Going forward – I hope to post photos with stories of our travels, some might make it into the book, but many sadly won’t and yet still need to be told.  I hope you enjoy them and thank you for continuing to follow us.  We are still raising money through Africa With Autism (see donation links in the right column of this website)  – I’ve not decided on what we will do with the money just yet, but will keep you posted of any progress on that front.

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One of the lovely places we stayed in Namibia

 

 

 

Phew! Glad that Month is Over!

11214293_1133029870045567_694130978274829796_nFinally I am sitting under the awning at the caravan site feeling some semblance of relaxation!  A beautiful sunny day with fluffy clouds belies the journey of the last month to get here.

First was the moving and down sizing to a caravan to prepare ourselves for the trip.  I’ve moved before, but nothing resembles what this was like.  On the one hand it was such a relief to get rid of so much stuff, but somehow the packing and storing what we were going to keep, and sorting out what would make it to the next stage in our journey was stressful.  Organising, deciding, coordinating and worst of all finding new homes for our pets.

11050783_1131211920227362_942331995977007826_nSomehow it all happened, and with far more stress than was necessary, most likely because I was always conscious of making it as smooth as possible for Sofia.  Sofia, who has actually coped with it all far better than I have.  Yes, she has had her meltdowns, and currently every morning, she is going off the handle about something as soon as I wake up, but it could have been far worse, so I am incredibly proud of her and very optimistic about her ability to do this adventure.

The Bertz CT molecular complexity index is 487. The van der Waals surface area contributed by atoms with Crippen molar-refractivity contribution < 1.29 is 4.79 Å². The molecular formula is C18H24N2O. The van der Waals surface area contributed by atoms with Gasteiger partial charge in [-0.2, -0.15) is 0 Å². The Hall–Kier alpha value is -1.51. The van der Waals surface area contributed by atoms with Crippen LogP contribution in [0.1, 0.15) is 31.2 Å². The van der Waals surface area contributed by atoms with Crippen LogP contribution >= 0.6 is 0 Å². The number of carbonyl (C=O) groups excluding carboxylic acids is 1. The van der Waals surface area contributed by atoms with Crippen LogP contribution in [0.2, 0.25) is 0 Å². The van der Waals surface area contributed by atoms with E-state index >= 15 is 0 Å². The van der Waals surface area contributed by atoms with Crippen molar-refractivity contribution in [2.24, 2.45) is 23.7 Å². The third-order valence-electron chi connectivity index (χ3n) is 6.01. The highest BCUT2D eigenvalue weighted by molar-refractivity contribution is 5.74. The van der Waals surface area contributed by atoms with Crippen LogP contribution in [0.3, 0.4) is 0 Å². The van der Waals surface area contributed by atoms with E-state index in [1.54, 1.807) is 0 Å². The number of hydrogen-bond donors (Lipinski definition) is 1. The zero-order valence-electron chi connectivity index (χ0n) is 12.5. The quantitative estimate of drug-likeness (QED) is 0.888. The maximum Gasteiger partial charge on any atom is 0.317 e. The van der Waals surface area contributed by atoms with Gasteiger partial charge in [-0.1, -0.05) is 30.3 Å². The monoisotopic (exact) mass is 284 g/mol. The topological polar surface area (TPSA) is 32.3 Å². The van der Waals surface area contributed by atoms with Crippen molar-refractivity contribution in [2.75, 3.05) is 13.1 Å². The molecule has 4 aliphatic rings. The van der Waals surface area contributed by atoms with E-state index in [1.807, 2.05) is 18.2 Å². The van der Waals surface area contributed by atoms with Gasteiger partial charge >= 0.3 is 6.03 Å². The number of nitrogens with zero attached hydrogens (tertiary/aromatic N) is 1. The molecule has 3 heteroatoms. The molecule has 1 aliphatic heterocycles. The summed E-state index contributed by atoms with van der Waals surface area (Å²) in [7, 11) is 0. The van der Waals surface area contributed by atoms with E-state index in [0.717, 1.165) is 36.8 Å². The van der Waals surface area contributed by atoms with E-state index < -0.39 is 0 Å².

A wonderful validation has been speaking to another parent on the camp site yesterday evening who told me that Sofia had told them about our adventure and was clearly really looking forward to it!  Yay!

Of course the month would not slip away quietly, and like a storm that brews a builds, so did my crisis-o-metre, which hit the red when I received an email from the mechanic, who was making the bike and sidecar expedition ready, informing me he was not longer going to do the work.  The why’s and wherefores was completely irrelevant at the end of the day for me, all I saw was someone trusted sweep the carpet from under my feet and I went into total meltdown myself!  Whilst I didn’t feel it was the end of the project, suddenly it was in total jeopardy as we no longer had an expedition ready bike, and I have no intention of setting off on a bike that hasn’t been prepared

After a couple of days of feeling completely hopeless, I finally had a good nights sleep and now back in the saddle and ready to make this trip happen once again.

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The foot note to all this is that I am so glad I decided to experience the downsizing stress now rather than wait for the trip.  Even if Sofia seems to be adapting to it in her own way better than expected, clearly for me it is a different story and I would have hated to go through a crisis whilst on the road in another country, and this is true with the mechanic as well.  I would hate to have had that kind of response when we were in desperate need of help out in the bush!    I think we are cool now, but we are parting ways amicably I believe and the bike will find a new doctor to take care of it before we leave.

Above all though, I think I am amazing myself about how important this trip is to me for us to do it.  Yes I felt that it was important to do for Sofia from the beginning, but I think this month has been a make or break challenge for me personally, and I think, coming out the other end, we are both going to cope with what is ahead of us.

We still have a lot of money to raise in the next couple of months – so please donate!

UK tax payers – http://uk.virginmoneygiving.com/charity-web/charity/finalCharityHomepage.action?charityId=1005498

All other countries – http://www.gofundme.com/africawithautism

Sponsors: